Authors: Holly Black
“Someone better tell that daughter of mine to pipe down,” Grandad says, pointing at my mother as if we might think he had some other daughter here. “I could hear her all the way to the street.” I didn’t notice him come in, but he’s here, shaking out his umbrella and frowning at Mom. I let out my breath all at once, I’m so relieved.
He tousles my hair like I’m a little kid.
The minister clears his throat at the lectern and everyone slowly moves to sit down. Mom is still moaning. As soon as the minister starts speaking, she begins to wail so loudly that I can’t hear most of his sermon.
I wonder what Philip would think of his own funeral. He’d be sad that Maura couldn’t even bother to bring his son to see him for the last time. He’d be embarrassed by Mom and probably pissed that I’m even here.
“Philip Sharpe was a soldier in God’s army,” says the minister. “Now he marches with the angels.”
The words echo in my head unpleasantly.
“Philip’s brother, Barron, will join me at the lectern and say a few words about his beloved departed sibling.”
Barron walks to the front and begins telling a story about him and Philip climbing a mountain together and the various meaningful things they learned about each other along the way. It’s touching. It’s also completely plagiarized from a book we had when we were kids.
I decide it’s time I swipe someone’s flask and go sit outside.
I find a good spot on the stairs. Across the hall a different viewing is going on. I can just hear the blur of voices in the room, not quite as loud as Barron’s voice. I lean back and look up at the ceiling, at the twinkling lights of the crystal chandelier.
This is the same funeral home where we had my dad’s viewing. I remember the mothball smell of it, the overly heavy brocade of the curtains, and the flocked wallpaper. I remember the funeral director who looked the other way when envelopes of ill-gotten cash were quietly passed to the grieving widow. The place is outside of the town of Carney—it’s the one that a lot of workers use. After we’re done here, we’ll go over to the Carney cemetery, where Dad and Grandma Singer are already resting. We’ll put some of the flowers on their graves. Maybe we’ll see whoever’s in the next room there too; curse working has a high mortality rate.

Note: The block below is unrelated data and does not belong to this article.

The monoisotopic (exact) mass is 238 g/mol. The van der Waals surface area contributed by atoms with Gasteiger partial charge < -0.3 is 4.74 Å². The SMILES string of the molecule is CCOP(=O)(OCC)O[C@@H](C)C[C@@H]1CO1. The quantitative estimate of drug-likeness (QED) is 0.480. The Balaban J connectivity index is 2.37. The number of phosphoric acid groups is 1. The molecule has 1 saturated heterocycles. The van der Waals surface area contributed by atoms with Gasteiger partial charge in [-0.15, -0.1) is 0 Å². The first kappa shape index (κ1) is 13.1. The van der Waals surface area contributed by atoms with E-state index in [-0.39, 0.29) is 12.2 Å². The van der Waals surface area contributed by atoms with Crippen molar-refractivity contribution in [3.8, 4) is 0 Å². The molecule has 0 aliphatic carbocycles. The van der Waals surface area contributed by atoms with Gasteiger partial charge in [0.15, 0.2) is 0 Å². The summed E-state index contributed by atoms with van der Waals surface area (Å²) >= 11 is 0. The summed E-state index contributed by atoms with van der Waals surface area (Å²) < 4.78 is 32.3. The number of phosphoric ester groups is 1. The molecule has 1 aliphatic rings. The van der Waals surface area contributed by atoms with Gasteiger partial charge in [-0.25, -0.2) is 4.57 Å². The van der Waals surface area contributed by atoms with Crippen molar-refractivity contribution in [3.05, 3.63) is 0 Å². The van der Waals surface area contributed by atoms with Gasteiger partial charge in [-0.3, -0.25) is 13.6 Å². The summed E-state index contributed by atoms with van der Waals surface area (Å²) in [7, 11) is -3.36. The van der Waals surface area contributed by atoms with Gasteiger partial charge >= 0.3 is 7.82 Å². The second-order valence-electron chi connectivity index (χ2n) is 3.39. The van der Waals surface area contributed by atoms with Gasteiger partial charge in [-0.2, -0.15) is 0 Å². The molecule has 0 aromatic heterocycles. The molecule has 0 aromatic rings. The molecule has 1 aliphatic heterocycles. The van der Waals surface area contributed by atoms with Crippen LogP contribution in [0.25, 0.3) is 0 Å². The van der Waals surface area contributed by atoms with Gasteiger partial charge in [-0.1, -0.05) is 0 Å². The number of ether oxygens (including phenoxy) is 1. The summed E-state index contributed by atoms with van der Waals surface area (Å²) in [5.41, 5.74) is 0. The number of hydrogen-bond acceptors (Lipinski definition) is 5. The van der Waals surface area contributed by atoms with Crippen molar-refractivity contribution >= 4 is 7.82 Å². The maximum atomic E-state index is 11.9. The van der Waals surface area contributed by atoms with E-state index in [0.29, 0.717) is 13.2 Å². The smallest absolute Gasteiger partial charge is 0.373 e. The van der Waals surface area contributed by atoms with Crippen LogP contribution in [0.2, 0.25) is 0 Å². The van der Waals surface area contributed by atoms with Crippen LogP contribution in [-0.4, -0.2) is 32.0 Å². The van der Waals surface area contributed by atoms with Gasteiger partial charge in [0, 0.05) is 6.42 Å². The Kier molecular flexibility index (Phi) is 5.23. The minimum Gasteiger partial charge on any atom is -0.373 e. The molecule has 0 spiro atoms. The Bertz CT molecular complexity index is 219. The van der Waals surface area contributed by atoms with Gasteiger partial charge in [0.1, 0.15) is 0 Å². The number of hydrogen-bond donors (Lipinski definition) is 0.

My most vivid memory from Dad’s funeral is seeing Aunt Rose for the first time in years. As I stood in front of Dad’s casket, I answered her “How are you doing?” with “Good” before I even realized what she meant. It was just what you said to that question, automatic. I remember how her lip curled, though, like I was a terrible son.
I felt like one.
But I was a much better son than I was a brother.
Zacharov walks out of the viewing, carefully closing the door behind him. For a moment Barron’s voice swells and I hear the words “we will always remember Philip’s unusual balloon animals and his skill with the longbow.”
Zacharov has a small smile on his face, and his thick silver eyebrows are raised. “I am learning some very interesting things about your brother.”
I stand. Maybe I have nothing good to say about Philip, maybe I have no apologies for him, but there is one thing I can do. The least I can do. I can hit the guy who killed him.
Zacharov must notice the look on my face, because he holds up both his gloved hands in a gesture of peace. I don’t care. I keep coming.
“We had a deal,” I say, lifting my fisted hand.
“I didn’t murder your brother,” he says, stepping back, out of my range. “I came here to pay my respects to your family and to tell you I had nothing to do with this.”